Easement: A legal right that allows someone to use another person's property or land or a portion of the property for a particular purpose, such as access road or utility lines.
Covenants, Conditions, and Restrictions (CC&R): The rules and regulations that govern the use and maintenance of a property in a homeowners association (HOA), Condo association, or a planned community.
Assessment: The process of evaluating or determining the actual value of a property for taxation purposes.
Property Tax: Real estate taxes levied by local governments on the value of real property owned by a person or entity. These real estate taxes are used to fund local services and infrastructure.
Joint Tenancy: A form of co-ownership where multiple parties have an equal ownership interest in the property. When one of the joint owners dies, their share will be automatically transferred to the surviving owners.
Tenancy in Common: A form of co-ownership where each owner holds a separate (equal or unequal) and undivided interest in the property. When one of the owners dies, their interest in the property will be transferred to their surviving heirs.
Chain of Title: The historical sequence of ownership transfers of the title of a property. It is the story of the ownership of a property, land, or home.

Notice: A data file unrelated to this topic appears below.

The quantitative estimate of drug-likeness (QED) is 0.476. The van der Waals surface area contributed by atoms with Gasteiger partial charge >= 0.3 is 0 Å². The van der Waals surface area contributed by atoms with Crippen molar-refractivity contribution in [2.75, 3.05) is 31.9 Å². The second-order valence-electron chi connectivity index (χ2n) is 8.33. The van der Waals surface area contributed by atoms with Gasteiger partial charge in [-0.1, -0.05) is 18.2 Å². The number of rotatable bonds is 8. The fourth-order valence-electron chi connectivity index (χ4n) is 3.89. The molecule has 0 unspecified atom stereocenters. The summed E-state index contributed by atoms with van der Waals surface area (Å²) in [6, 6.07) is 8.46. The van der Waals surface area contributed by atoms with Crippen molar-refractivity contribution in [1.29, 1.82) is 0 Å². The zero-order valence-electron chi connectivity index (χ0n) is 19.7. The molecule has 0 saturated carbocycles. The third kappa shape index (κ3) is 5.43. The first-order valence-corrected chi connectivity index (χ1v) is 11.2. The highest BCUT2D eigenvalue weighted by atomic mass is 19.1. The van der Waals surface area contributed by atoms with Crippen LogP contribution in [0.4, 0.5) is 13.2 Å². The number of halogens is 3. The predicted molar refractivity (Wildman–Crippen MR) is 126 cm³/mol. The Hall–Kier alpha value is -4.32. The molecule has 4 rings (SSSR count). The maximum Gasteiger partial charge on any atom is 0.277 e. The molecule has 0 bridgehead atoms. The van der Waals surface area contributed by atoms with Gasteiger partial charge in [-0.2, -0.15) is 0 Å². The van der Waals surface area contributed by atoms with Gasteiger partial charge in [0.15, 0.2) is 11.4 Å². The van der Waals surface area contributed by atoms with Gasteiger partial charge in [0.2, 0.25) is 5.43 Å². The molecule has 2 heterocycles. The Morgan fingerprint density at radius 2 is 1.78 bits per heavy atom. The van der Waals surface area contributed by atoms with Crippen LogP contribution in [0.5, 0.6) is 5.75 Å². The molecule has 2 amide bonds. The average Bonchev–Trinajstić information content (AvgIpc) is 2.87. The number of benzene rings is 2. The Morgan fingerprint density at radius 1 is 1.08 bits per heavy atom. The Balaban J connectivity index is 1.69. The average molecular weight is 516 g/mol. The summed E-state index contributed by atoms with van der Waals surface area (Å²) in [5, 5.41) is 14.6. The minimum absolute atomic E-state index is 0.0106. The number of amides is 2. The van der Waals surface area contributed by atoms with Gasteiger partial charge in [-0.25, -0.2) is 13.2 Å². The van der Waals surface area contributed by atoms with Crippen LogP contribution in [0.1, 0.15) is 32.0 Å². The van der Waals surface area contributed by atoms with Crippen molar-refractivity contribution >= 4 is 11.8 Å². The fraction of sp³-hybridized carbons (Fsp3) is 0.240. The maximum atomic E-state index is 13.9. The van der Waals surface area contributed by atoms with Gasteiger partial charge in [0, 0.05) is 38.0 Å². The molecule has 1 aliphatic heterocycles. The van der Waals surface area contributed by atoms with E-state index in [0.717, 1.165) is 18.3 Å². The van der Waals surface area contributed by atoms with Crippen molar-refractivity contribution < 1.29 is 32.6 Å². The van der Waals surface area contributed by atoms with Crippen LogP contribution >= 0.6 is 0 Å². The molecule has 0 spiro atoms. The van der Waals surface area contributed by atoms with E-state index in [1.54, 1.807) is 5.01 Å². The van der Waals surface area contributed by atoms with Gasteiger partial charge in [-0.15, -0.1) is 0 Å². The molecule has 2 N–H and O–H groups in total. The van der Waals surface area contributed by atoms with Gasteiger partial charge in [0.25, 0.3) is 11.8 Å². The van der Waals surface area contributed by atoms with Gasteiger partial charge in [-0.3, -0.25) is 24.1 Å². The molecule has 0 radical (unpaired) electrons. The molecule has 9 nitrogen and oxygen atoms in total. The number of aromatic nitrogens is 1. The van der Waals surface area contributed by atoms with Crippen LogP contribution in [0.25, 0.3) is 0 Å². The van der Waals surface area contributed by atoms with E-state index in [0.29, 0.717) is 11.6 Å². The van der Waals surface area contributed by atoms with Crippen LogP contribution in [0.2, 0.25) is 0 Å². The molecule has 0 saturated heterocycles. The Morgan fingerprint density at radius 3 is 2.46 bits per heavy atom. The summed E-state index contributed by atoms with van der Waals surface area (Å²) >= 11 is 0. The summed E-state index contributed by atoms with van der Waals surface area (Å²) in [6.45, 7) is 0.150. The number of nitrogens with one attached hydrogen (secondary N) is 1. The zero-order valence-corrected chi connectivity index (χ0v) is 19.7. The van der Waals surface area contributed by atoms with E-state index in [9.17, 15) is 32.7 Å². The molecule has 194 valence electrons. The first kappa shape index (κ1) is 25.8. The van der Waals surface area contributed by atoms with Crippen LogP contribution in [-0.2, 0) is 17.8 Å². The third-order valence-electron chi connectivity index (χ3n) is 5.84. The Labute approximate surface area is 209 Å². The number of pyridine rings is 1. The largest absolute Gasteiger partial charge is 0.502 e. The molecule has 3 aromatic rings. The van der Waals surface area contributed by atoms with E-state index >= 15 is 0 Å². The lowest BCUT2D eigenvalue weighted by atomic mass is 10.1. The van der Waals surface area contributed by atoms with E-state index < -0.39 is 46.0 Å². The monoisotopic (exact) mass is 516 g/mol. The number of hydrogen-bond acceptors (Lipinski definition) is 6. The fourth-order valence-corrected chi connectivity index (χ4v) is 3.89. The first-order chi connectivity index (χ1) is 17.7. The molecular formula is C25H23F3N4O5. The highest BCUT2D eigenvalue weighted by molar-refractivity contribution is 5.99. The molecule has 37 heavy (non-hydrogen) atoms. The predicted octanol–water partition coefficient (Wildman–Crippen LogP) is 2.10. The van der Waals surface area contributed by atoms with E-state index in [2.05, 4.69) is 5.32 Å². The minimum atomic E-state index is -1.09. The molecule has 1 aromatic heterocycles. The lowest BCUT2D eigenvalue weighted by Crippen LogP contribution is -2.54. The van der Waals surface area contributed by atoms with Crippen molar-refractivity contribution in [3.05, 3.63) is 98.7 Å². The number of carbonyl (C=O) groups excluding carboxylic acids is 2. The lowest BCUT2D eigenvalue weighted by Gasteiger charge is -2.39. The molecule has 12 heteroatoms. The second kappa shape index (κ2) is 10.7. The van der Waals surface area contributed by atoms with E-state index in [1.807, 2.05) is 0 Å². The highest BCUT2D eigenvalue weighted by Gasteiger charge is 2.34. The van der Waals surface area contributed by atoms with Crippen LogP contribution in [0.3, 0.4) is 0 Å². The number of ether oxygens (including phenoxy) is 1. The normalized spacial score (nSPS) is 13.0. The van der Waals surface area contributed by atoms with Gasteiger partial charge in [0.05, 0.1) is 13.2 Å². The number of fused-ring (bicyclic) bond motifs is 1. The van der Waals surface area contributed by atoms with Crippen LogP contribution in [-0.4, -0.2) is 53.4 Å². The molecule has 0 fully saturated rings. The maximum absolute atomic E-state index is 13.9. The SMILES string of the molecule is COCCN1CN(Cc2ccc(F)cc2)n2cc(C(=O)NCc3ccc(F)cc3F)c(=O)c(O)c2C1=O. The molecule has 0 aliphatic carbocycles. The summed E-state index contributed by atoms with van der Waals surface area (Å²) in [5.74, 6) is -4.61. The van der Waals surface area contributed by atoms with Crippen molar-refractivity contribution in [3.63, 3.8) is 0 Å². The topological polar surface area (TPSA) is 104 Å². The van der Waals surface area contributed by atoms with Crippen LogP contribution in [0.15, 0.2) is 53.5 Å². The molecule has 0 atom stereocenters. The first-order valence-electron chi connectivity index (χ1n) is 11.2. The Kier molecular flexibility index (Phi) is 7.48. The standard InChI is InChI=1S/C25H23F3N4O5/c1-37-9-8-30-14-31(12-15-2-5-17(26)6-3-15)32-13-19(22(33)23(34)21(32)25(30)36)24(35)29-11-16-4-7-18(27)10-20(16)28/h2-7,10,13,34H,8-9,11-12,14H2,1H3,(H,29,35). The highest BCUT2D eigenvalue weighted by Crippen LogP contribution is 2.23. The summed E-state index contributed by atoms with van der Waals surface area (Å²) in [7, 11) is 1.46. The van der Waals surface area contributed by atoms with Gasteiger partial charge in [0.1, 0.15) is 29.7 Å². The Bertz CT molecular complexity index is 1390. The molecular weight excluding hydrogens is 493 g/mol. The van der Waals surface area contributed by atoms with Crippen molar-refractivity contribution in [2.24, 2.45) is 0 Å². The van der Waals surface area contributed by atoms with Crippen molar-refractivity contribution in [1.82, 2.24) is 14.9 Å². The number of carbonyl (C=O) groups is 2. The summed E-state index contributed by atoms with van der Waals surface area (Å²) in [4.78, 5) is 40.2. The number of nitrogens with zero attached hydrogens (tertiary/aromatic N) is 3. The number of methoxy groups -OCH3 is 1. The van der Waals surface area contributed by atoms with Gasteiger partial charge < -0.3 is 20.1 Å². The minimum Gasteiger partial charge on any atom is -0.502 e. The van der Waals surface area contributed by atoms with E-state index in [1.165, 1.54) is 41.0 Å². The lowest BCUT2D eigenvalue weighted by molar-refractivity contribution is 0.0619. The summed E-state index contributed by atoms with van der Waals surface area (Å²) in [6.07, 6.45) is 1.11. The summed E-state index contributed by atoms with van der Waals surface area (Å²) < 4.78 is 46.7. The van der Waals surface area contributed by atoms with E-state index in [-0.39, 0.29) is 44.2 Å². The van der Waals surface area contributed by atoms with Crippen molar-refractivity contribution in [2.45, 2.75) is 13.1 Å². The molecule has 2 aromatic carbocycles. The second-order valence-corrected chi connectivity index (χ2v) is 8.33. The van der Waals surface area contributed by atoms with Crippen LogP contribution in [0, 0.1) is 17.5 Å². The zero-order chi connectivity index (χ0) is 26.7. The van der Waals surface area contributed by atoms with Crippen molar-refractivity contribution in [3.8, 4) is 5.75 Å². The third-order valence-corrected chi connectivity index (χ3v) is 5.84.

Homestead Exemption: A legal provision that protects a portion of the equity of a homeowner's property value from creditors during bankruptcy.
Encumbrance: A lien, claim, or liability that affects the title of a property, such as a property tax lien or mortgage. It limits how the homeowner can use the property or land.
Lien: A type of security interest, legal right, or claim granted over a property to secure the repayment of a debt or performance of an obligation.
Quiet Title Action: A legal proceeding that may be initiated to establish a clear and marketable title when there are questions or disputes about the ownership of a land or property.
Community Property: A system of property ownership whereby assets acquired during a marriage are considered to be jointly owned by both spouses.
Real Estate Broker: A licensed professional who facilitates real estate transactions between the buyer and the seller.
How a Real Estate Attorney Can Help
Real estate transactions usually involve a lot of paperwork and require due diligence. For more than 30 years, we have been offering outstanding legal services and assisting clients in their real estate-related matters. Whether you are buying, selling, investing in, renting, managing, or otherwise involved in any form of real estate deals, our trusted legal team can walk you through the legal procedures involved and help you navigate intelligent decisions.
Contact us at Curiale Hostnik PLLC today to schedule an initial consultation with knowledgeable real estate law attorneys. Our skilled attorney can offer you the personalized counsel and reliable advocacy you need to make informed decisions in your real estate transactions. We proudly serve clients across Tacoma, Puyallup, University Place, Gig Harbor, Lakewood, and Pierce County, Washington.